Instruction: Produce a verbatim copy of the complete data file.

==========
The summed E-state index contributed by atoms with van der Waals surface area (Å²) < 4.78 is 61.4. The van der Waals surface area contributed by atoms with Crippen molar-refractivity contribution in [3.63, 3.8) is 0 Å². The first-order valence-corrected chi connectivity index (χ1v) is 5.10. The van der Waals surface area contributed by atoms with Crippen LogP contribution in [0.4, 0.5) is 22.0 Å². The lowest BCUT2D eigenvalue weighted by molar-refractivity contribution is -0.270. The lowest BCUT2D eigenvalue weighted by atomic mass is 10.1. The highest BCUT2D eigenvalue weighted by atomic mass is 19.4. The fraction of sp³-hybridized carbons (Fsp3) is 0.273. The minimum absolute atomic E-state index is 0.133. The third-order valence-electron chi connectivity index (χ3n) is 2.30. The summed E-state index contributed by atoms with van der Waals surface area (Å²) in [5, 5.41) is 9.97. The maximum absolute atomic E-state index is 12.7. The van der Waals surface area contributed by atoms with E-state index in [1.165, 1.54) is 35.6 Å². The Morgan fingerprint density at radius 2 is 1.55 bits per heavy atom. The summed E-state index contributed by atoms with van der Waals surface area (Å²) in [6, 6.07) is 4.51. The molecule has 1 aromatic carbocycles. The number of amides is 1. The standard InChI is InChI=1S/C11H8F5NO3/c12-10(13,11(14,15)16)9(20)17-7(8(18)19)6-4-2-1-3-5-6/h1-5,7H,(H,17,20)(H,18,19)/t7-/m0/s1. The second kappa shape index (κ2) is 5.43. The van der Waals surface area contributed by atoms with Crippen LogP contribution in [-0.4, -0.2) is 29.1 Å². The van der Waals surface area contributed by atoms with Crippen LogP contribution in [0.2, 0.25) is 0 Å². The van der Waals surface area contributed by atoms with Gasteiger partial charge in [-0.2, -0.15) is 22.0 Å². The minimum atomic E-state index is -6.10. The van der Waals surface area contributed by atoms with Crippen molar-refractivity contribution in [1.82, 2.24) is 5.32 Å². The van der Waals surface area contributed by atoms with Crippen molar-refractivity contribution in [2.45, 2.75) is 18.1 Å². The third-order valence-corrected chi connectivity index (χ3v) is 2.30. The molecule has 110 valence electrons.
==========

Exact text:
The summed E-state index contributed by atoms with van der Waals surface area (Å²) < 4.78 is 61.4. The van der Waals surface area contributed by atoms with Crippen molar-refractivity contribution in [3.63, 3.8) is 0 Å². The first-order valence-corrected chi connectivity index (χ1v) is 5.10. The van der Waals surface area contributed by atoms with Crippen LogP contribution in [0.4, 0.5) is 22.0 Å². The lowest BCUT2D eigenvalue weighted by molar-refractivity contribution is -0.270. The lowest BCUT2D eigenvalue weighted by atomic mass is 10.1. The highest BCUT2D eigenvalue weighted by atomic mass is 19.4. The fraction of sp³-hybridized carbons (Fsp3) is 0.273. The minimum absolute atomic E-state index is 0.133. The third-order valence-electron chi connectivity index (χ3n) is 2.30. The summed E-state index contributed by atoms with van der Waals surface area (Å²) in [5, 5.41) is 9.97. The maximum absolute atomic E-state index is 12.7. The van der Waals surface area contributed by atoms with E-state index in [1.165, 1.54) is 35.6 Å². The Morgan fingerprint density at radius 2 is 1.55 bits per heavy atom. The summed E-state index contributed by atoms with van der Waals surface area (Å²) in [6, 6.07) is 4.51. The molecule has 1 aromatic carbocycles. The number of amides is 1. The standard InChI is InChI=1S/C11H8F5NO3/c12-10(13,11(14,15)16)9(20)17-7(8(18)19)6-4-2-1-3-5-6/h1-5,7H,(H,17,20)(H,18,19)/t7-/m0/s1. The second kappa shape index (κ2) is 5.43. The van der Waals surface area contributed by atoms with Crippen LogP contribution in [-0.4, -0.2) is 29.1 Å². The van der Waals surface area contributed by atoms with Crippen LogP contribution in [0.2, 0.25) is 0 Å². The van der Waals surface area contributed by atoms with Gasteiger partial charge in [-0.2, -0.15) is 22.0 Å². The minimum atomic E-state index is -6.10. The van der Waals surface area contributed by atoms with Crippen molar-refractivity contribution in [1.82, 2.24) is 5.32 Å². The van der Waals surface area contributed by atoms with Crippen molar-refractivity contribution in [2.45, 2.75) is 18.1 Å². The third-order valence-corrected chi connectivity index (χ3v) is 2.30. The molecule has 110 valence electrons.